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Cracked Tooth Diagnosis and Treatment
Worried you have a cracked tooth? Whether you’re experiencing sudden dental pain or had an injury, here’s what you need to know about cracked teeth.
What is a cracked tooth?
A cracked tooth (or fractured tooth) occurs when a crack forms in your tooth. That fracture may be small, or it may cause your tooth to break. Some dentists may refer to this as “cracked tooth syndrome.”
A cracked tooth may present itself in one or more layers of the tooth:
- Enamel (the hard white outer surface of the tooth)
- Dentin (the middle layer of the tooth)
- Pulp (the soft inner tissue of the tooth, containing nerves and blood vessels)
What can cause a cracked tooth?
Some things that can cause a cracked tooth, or increase your chance of getting a cracked tooth, are:
Adults over the age of 50 are more susceptible to cracked teeth.
Biting hard foods
Chewing on things like candy or ice can increase the likelihood of cracked teeth.
If you had a cavity that required a large filling, that can weaken the tooth over time.
A root canal is weaker than a natural tooth, making the tooth more prone to cracking and chipping.
If you grind your teeth, it can cause repeated trauma to the tooth and may even cause a crack down the road. Teeth grinding is often caused by stress.
What are the symptoms of a cracked tooth?
There is a chance you’ll know right away if you have a cracked tooth. But, sometimes a cracked tooth presents no symptoms at all. If you have the following symptoms, it’s worth contacting your dentist or dental specialist to get your teeth checked out.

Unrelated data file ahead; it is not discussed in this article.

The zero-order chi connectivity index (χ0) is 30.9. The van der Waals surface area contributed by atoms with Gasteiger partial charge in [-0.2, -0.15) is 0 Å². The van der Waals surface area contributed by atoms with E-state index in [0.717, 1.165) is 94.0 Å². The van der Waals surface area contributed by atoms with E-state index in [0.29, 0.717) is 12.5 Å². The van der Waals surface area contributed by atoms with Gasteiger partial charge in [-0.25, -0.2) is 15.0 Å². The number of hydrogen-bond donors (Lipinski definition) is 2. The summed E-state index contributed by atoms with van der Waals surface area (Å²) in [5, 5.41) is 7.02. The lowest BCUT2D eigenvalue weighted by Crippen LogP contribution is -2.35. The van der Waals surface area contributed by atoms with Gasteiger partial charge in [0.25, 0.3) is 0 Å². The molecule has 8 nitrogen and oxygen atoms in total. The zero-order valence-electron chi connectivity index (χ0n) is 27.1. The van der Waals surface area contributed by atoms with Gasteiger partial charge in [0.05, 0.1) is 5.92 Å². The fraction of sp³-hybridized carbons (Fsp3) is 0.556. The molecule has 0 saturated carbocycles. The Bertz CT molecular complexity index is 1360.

Pain and aches
If you experience pain or aches in one of your teeth, it may be due to a fractured tooth.
Do you have a tooth that is particularly sensitive to hot or cold food or beverages? This may be a sign that it’s cracked.
If your gum surrounding the affected tooth has swelling or inflammation, it could be due to a cracked tooth.
How is a cracked tooth diagnosed?
Your dentist or dental specialist will ask you questions about your symptoms and dental history, as well as about potential causes of your tooth pain. After that, your dentist will examine your tooth for damage. This may include the following:
- Examine the tooth to see if it’s broken or has crack lines (they may need to shine a light on the tooth or put a staining dye on your tooth to get a closer look).
- Look at your gums for possible inflammation.
- Ask you to bite down on something to see if it causes any pain or discomfort.
- Take an X-ray of your tooth to look for fractures or other related issues.
What are the different types of cracked teeth?
There are several types of tooth cracks or tooth fractures.
This is where a tooth cracks vertically but does not split in two. It may require a root canal or tooth extraction to treat.
This occurs when a part of the chewing surface of the tooth breaks off. It’s most common in teeth that have large dental fillings. It may or may not be painful, depending on the location of the crack.
Split tooth or split root
This happens when the crack travels from the surface of the tooth all of the way up to the root, resulting in the tooth splitting in half. Extraction is usually required for this type of crack.
These are the least severe types of cracks. Craze lines are small hairline fractures on the tooth’s enamel and look like faint vertical lines. These lines may be due to grinding, ice chewing, or an uneven bite. These typically do not require additional treatment.
Vertical root fracture
This type of crack starts at the root of the tooth and travels toward the chewing surface. Vertical root fractures rarely cause pain and may be difficult to detect.
While not technically a cracked tooth, a chipped tooth is a common dental issue where enamel breaks off. Typically a chipped tooth is not as urgent or painful as a cracked tooth. It is mainly a cosmetic issue. However, it could become more serious if the chip gets larger.
How is a cracked tooth repaired?
Your dentist’s recommendations for cracked tooth treatment will depend on the type, location, and severity of the cracked tooth. If the crack in your tooth is surface-level and minor, there may be no treatment needed except for additional monitoring.